"Keykeriki" - Dreamlab Technologies and remote-exploit.org develop the first open 27Mhz wireless keyboard sniffer

It sniffs and records the signal of wireless keyboards and demonstrates their security risk level / And it can be used to demonstrate hacking-attacks for educational purpose

(PresseBox) ( Bern, )
Wireless keyboards are very popular in many offices and private homes. Even in the front office section of banks, they are frequently used. But they represent a big security risk - as dreamlab technologies already pointed out in a white paper published 2007. Wireless keyboards are risky, because they transmit a radio signal that is not enough protected. The newly developed portable universal receiver sniffs and records the signal of wireless keyboards and demonstrates their security risk level. The keykeriki-software and construction plans for -hardware are freely available online [www.remote-exploit.org].


The hardware needs to be portable and small and to be able to adapt to future needs. Keykeriki is therefore built around a Texas Instruments TRF7900 chip controlled by an ATMEL ATMEGA microcontroller. For logging abilities an SDCard-interface is built into the board layout, as well as an additional USART channel for future hardware extensions ("backpacks"). The whole board can be powered directly via the USB-bus or a stable 5Vpower source. When connected to a computer's USB-port, one can use either a decent terminal application or the keykeriCTL software which is included in the software package of this project. All the schematics can be downloaded in eagle- and PDF-format as part of the project's software package. Fully equipped boards will be provided in the near future.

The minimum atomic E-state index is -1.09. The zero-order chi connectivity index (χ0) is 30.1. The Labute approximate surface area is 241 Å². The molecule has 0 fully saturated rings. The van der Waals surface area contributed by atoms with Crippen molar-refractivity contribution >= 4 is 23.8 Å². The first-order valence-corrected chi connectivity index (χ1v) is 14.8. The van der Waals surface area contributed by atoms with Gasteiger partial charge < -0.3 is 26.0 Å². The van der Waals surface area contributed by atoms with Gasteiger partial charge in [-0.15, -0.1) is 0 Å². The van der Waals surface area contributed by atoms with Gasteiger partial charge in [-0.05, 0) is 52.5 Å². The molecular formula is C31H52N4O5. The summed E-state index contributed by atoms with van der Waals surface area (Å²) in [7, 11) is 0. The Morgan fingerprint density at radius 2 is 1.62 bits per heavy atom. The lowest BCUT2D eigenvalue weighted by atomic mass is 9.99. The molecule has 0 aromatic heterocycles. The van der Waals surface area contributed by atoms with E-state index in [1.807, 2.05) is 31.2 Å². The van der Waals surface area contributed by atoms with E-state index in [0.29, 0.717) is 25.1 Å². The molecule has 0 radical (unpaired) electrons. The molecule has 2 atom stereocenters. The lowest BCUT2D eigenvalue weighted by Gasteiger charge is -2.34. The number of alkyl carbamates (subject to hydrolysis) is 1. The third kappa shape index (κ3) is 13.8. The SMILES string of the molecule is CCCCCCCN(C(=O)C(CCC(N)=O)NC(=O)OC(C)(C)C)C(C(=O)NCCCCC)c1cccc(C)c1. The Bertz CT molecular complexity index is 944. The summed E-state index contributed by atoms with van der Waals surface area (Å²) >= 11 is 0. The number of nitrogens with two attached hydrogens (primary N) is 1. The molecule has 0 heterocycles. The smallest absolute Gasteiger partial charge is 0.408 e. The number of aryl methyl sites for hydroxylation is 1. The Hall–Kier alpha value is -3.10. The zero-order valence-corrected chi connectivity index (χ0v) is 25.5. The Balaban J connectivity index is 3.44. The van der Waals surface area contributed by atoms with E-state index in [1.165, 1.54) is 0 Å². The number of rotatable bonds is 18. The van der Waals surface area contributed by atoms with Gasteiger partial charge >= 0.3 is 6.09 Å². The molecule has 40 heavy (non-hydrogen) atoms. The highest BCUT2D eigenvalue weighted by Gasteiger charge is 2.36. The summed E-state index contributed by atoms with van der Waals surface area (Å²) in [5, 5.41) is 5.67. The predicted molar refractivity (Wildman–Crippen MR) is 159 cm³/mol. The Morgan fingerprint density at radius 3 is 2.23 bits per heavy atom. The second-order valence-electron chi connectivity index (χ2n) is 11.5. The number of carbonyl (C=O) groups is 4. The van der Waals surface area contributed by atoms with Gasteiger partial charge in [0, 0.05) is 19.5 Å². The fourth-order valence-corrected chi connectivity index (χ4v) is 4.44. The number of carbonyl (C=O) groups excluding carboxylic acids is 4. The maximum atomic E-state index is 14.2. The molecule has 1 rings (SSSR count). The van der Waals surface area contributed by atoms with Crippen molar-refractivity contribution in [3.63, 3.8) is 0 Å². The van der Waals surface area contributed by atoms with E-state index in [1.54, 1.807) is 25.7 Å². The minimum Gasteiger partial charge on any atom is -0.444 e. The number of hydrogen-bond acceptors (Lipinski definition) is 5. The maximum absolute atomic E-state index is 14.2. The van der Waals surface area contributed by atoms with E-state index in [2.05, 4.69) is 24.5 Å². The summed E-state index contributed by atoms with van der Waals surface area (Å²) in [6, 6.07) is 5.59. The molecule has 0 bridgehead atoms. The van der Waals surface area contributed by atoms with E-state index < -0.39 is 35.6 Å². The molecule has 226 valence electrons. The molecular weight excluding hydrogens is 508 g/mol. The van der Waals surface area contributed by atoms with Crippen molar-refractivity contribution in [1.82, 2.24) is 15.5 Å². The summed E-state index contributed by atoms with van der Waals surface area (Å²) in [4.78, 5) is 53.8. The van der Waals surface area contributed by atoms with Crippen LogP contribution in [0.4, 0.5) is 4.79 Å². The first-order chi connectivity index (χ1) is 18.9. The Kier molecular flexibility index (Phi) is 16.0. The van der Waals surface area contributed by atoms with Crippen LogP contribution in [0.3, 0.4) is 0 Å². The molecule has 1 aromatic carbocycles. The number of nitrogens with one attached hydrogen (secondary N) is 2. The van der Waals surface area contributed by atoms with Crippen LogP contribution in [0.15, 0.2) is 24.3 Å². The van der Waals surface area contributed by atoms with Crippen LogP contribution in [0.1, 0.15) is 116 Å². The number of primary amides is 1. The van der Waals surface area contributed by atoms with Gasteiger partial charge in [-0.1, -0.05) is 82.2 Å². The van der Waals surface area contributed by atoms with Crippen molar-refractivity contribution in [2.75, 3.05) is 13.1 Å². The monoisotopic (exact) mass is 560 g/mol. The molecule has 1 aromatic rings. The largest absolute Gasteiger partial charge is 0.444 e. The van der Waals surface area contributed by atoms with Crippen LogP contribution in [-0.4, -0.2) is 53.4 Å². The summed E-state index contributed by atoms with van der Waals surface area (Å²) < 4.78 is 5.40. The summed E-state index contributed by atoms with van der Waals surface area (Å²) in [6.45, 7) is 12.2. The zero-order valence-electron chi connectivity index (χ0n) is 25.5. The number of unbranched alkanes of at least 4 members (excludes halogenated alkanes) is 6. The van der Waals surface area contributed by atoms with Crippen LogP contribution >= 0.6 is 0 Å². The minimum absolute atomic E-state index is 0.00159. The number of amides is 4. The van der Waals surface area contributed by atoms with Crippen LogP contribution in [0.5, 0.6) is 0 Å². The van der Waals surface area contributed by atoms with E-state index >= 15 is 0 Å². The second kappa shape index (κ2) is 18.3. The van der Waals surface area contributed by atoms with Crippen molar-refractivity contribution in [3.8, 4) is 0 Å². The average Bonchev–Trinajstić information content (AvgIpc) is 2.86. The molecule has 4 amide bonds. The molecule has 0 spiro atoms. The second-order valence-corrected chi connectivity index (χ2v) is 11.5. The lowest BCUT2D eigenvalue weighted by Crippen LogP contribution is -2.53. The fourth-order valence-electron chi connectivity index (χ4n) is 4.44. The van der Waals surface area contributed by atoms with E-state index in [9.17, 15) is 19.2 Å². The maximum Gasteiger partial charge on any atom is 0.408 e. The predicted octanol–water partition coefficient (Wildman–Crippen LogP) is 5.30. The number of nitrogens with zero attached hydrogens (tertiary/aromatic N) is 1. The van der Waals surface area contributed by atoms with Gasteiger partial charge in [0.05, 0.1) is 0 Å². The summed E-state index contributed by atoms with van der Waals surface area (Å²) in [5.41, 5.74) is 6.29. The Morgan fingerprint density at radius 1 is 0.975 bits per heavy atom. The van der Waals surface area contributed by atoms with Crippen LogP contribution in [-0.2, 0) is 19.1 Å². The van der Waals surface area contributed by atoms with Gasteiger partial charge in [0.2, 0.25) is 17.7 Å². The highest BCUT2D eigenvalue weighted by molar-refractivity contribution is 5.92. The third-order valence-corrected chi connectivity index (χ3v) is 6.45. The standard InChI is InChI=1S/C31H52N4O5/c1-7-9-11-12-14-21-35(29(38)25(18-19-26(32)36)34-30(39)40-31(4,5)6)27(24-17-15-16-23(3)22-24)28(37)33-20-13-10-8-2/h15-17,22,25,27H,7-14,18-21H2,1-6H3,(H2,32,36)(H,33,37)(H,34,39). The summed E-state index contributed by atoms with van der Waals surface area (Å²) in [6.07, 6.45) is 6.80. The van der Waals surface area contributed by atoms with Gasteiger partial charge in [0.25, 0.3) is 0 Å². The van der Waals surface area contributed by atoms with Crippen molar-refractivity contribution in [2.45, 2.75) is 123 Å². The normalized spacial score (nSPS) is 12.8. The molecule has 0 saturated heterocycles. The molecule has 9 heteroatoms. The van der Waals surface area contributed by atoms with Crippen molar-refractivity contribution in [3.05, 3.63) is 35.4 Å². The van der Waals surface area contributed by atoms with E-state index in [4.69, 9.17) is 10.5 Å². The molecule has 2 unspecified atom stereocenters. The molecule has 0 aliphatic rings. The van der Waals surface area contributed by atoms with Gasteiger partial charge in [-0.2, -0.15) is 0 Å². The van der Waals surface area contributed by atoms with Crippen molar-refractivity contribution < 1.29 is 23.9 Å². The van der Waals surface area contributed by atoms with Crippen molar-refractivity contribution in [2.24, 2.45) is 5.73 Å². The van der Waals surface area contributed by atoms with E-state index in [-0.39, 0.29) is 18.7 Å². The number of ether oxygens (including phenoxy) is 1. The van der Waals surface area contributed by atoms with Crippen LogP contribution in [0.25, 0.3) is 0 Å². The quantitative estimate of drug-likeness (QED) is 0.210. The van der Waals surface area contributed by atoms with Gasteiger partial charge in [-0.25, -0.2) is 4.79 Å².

Because of the flexible hardware design, most features can be built in by software. This first release contains (among other features) radio frequency switching, signal strength display, deciphering of encryptions, sniffing and decoding of keystrokes of Microsoft 27Mhz based keyboards.


Hardware extensions are easy to realize because two different interfaces, a second USART, I²C/TWI and SPI, are externalized. Therefore so called Backpacks e. g. an LCD display controller can be connected using the USART Interface.

The Future

Future extensions include amplification for antennas, support of other Microsoft keyboards and products of other producers, the constant amelioration of hard- and software and the parallel handling of several keyboards. Furthermore, a keykeriki able to send mouse- and keyboard-signals is intended.

Technical details can be found online: www.remote-exploit.org.
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